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Difference between in installments, by installments and on installment Options
Hemant Patel 1
Posted: Monday, June 18, 2018 10:14:54 PM

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Joined: 4/26/2016
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You can pay this product by installments.
You can pay this product in installments.
You can pay this product on installment.
Drag0nspeaker
Posted: Tuesday, June 19, 2018 1:39:05 AM

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Joined: 9/12/2011
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Location: Livingston, Scotland, United Kingdom
Hi!
I've heard the first two - they mean the same.
If the cost is twenty pounds, you can pay (for example) five pounds a week for four weeks.

You can pay 'on an instalment plan' or 'on an instalment basis', but I've not heard just 'on instalment' - though I would understand it.
Shivanand
Posted: Tuesday, June 19, 2018 3:24:03 AM
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Joined: 9/2/2011
Posts: 7,902
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Location: Bangalore, Karnataka, India

Some merchandise is for sale. It is available on easy installments too.


As Drag0n said, the first two mean the same.

Cheers!
Drag0nspeaker
Posted: Tuesday, June 19, 2018 6:28:34 AM

Rank: Advanced Member

Joined: 9/12/2011
Posts: 34,403
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Location: Livingston, Scotland, United Kingdom
Hi Shivavand!

Now that you mention it - "available on easy instalments" is a well-known phrase.
Romany
Posted: Tuesday, June 19, 2018 6:31:51 AM
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Joined: 6/14/2009
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Location: Brighton, England, United Kingdom
In Australia "on" is utilized: as in:ow
"Wow! How did you get that giant tv??"
" on installments, mate. "

Drag0nspeaker
Posted: Tuesday, June 19, 2018 7:19:49 AM

Rank: Advanced Member

Joined: 9/12/2011
Posts: 34,403
Neurons: 227,927
Location: Livingston, Scotland, United Kingdom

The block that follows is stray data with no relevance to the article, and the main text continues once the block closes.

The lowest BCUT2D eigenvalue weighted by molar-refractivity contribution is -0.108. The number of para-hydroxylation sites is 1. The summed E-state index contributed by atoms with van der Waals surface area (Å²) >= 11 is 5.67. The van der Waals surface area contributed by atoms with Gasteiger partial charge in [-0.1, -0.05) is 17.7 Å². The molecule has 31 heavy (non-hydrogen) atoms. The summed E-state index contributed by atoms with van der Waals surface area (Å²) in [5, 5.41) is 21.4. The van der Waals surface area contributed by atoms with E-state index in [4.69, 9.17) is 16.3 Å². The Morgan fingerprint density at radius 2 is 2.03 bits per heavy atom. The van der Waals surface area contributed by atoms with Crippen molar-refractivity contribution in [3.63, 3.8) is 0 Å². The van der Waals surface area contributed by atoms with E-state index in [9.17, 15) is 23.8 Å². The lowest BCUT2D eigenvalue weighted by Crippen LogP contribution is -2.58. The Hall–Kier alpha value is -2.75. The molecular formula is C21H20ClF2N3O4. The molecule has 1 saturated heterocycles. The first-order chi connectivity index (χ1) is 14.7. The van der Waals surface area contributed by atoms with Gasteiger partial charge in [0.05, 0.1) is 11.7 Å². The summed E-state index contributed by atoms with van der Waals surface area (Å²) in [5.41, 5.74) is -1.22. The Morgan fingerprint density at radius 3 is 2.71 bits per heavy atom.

Hi Romany - yes, you 'get it on instalments'.

But do you 'pay on instalments'. - or do you pay by instalments? - or 'pay in instalments'?
Romany
Posted: Tuesday, June 19, 2018 2:42:39 PM
Rank: Advanced Member

Joined: 6/14/2009
Posts: 17,685
Neurons: 57,282
Location: Brighton, England, United Kingdom

Definitely "on"! (At least in Queensland) - which is the only state I've ever had anything on installments.

(In case you haven't twigged by now: Queenslanders are not regarded as representing the apogee of Australian culture; nor the acme of the Australian language.)
Drag0nspeaker
Posted: Wednesday, June 20, 2018 3:14:08 AM

Rank: Advanced Member

Joined: 9/12/2011
Posts: 34,403
Neurons: 227,927
Location: Livingston, Scotland, United Kingdom
Eh? Bit like the East End, then?
But there it would be "Wow! How'd you get that giant tv??"
"Fell off the back of a lorry, dinnit."
Romany
Posted: Wednesday, June 20, 2018 4:41:31 AM
Rank: Advanced Member

Joined: 6/14/2009
Posts: 17,685
Neurons: 57,282
Location: Brighton, England, United Kingdom
Drago

Yeah,pretty much.

Every state has a descriptive slogan on its car number plates. QLD has always been 'the Sunshine State. A few years back some bright spark decided to get rid of the stigma by changing it to 'The Smart State".

And oh! the shame of it when driving interstate! We lived on The Good Coast then, where the border between QLD and NSW runs through a town we had to go through almost every day...you could almost hear the guffaws and sniggers follow you down the road! It was very blush-making!

But it ensured I always drove with special care there: the delighted wit and giggles if one got pulled up for a traffic offence was unbearable...And that was just from the cops!

The slogan was changed.

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